Genomic DNA from 296 men treated with (125)I prostate brachytherapy monotherapy was extracted from saliva samples for this study. A retrospective database was compiled including clinical, dosimetric, and toxicity data for this cohort of patients. Fourteen candidate single-nucleotide polymorphism (SNPs) from 13 genes (TP53, ERCC2, GSTP1, NOS, TGFß1, MSH6, RAD51, ATM, LIG4, XRCC1, XRCC3, GSTA1, and SOD2) were tested in this cohort for correlations with toxicity.
This study identified 217 men with at least 2 years of followup. Of these, 39 patients developed Grade =2 late urinary complications with a transurethral resection of prostate, urethral stricture, gross hematuria, or a sustained increase in their International Prostate Symptom Score. The only clinical or dosimetric factor that was associated with late urinary toxicity was age (p = 0.02). None of the 14 SNPs tested in this study were associated with late urinary toxicity in the univariate analysis.
This study identified age as the only variable being associated with late urinary toxicity. However, the small sample size and the candidate gene approach used in this study mean that further investigations are essential. Genome-wide association studies are emerging as the preferred approach for future radiogenomic studies to overcome the limitations from a candidate gene approach.
PubMed ID
24656733 View in PubMed
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Treatment of nasopharyngeal carcinoma in the modern era: analysis of outcomes and toxicity from a single center in a nonendemic area.

https://arctichealth.org/en/permalink/ahliterature169646
Source
Cancer J. 2006 Mar-Apr;12(2):147-54
Publication Type
Article
Author
Don Yee
John Hanson
Harold Lau
Jodi Siever
Stefan Gluck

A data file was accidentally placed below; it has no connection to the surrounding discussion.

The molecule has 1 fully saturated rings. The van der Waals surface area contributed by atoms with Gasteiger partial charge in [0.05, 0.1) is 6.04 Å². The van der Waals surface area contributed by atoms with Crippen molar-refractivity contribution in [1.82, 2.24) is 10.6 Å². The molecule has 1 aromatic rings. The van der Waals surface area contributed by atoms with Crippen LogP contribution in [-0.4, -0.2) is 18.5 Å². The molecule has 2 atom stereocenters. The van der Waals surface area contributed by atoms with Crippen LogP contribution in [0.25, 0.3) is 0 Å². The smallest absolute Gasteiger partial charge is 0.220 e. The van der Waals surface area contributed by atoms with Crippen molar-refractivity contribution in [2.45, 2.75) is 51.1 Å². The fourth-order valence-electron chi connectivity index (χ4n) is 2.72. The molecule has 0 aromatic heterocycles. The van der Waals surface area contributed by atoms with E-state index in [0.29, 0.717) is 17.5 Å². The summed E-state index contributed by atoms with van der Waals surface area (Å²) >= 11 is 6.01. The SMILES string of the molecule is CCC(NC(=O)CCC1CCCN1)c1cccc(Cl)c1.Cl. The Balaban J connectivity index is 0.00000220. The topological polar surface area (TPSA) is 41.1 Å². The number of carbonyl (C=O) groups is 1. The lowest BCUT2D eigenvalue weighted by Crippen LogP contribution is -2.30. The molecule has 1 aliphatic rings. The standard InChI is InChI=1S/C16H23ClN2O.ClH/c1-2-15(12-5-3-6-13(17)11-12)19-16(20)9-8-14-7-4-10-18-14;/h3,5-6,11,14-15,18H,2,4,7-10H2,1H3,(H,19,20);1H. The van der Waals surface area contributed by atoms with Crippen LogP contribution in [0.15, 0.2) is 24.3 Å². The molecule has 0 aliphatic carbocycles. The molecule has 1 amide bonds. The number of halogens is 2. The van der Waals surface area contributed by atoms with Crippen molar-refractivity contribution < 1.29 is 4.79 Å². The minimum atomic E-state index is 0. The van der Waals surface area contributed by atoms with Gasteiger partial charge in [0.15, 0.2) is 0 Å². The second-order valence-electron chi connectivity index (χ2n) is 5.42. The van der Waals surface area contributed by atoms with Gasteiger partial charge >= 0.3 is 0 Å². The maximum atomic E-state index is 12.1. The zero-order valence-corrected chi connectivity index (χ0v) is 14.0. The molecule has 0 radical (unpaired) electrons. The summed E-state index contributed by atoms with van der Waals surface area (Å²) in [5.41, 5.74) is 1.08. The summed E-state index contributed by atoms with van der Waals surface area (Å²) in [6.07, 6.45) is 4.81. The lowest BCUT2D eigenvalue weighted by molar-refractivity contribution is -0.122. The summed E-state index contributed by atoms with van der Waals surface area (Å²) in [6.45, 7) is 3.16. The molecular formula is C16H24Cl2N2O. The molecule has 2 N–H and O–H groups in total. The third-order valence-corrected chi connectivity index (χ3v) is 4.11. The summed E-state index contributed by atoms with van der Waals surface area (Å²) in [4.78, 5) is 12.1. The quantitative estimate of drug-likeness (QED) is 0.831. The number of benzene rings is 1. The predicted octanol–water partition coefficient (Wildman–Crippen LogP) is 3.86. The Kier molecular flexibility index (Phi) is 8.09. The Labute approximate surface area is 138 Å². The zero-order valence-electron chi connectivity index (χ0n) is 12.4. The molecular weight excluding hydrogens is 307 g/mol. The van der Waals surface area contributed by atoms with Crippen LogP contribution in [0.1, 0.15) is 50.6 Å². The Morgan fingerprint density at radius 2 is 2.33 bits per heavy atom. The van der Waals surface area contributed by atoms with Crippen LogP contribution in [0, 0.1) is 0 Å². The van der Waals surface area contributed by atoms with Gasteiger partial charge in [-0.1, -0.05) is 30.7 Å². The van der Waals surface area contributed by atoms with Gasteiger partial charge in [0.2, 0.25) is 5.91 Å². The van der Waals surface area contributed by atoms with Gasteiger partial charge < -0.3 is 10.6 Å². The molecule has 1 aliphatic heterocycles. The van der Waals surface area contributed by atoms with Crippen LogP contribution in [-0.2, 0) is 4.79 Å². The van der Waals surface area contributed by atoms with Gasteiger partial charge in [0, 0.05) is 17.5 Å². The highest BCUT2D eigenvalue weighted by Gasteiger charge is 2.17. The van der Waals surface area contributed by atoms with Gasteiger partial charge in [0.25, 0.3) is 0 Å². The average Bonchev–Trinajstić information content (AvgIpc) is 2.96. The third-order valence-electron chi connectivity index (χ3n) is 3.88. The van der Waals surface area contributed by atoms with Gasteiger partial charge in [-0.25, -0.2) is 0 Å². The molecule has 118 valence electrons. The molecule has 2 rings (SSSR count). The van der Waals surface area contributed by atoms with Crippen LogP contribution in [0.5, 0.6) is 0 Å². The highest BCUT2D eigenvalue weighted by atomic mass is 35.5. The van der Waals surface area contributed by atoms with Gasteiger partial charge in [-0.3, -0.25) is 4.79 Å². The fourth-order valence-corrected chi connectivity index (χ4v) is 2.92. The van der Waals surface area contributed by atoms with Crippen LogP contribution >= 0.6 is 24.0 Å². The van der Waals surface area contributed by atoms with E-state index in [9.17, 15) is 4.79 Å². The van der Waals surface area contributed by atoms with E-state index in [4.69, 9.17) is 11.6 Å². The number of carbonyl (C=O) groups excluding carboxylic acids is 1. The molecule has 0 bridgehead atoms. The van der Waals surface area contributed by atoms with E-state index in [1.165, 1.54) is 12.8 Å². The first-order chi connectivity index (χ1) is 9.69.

Author Affiliation
Department of Radiation Oncology, Cross Cancer Institute, Edmonton, Alberta, Canada. donyee@cancerboard.ab.ca
Source
Cancer J. 2006 Mar-Apr;12(2):147-54
Language
English
Publication Type
Article
Keywords
Age Factors
Alberta - epidemiology
Antineoplastic Agents - therapeutic use
Carboplatin - therapeutic use
Carcinoma - mortality - pathology - therapy
Disease-Free Survival
Female
Hospitalization - statistics & numerical data
Humans
Male
Middle Aged
Nasopharyngeal Neoplasms - mortality - pathology - therapy
Nutritional Support
Radiotherapy, Adjuvant
Retrospective Studies
Abstract
We analyzed treatment outcomes for nasopharyngeal carcinoma in a single institute.
From 1992 to 2002, 82 patients with nasopharyngeal cancer were treated. Kaplan-Meier estimates of overall and disease-free survival were calculated. The log-rank test was used to determine significant prognostic determinants of overall and disease-free survival.
Patients received one of three regimens: radiotherapy alone (n = 19), radiotherapy with concurrent carboplatin (n = 46), or radiotherapy with concurrent cisplatin (n = 17). Fifty-seven percent of patients had their radiotherapy planned using fluoroscopy-based methods. Overall, 93.9% of patients received all prescribed radiotherapy. Response rate to treatment was 98.7%. Three-year disease-free survival and overall survival rates for all patients were 69.0% and 65%, respectively. Five patients had late grade 3-4 toxicities. There were no treatment-related deaths. Twenty-four percent of patients were hospitalized during treatment, and 72.6% lost
PubMed ID
16630406 View in PubMed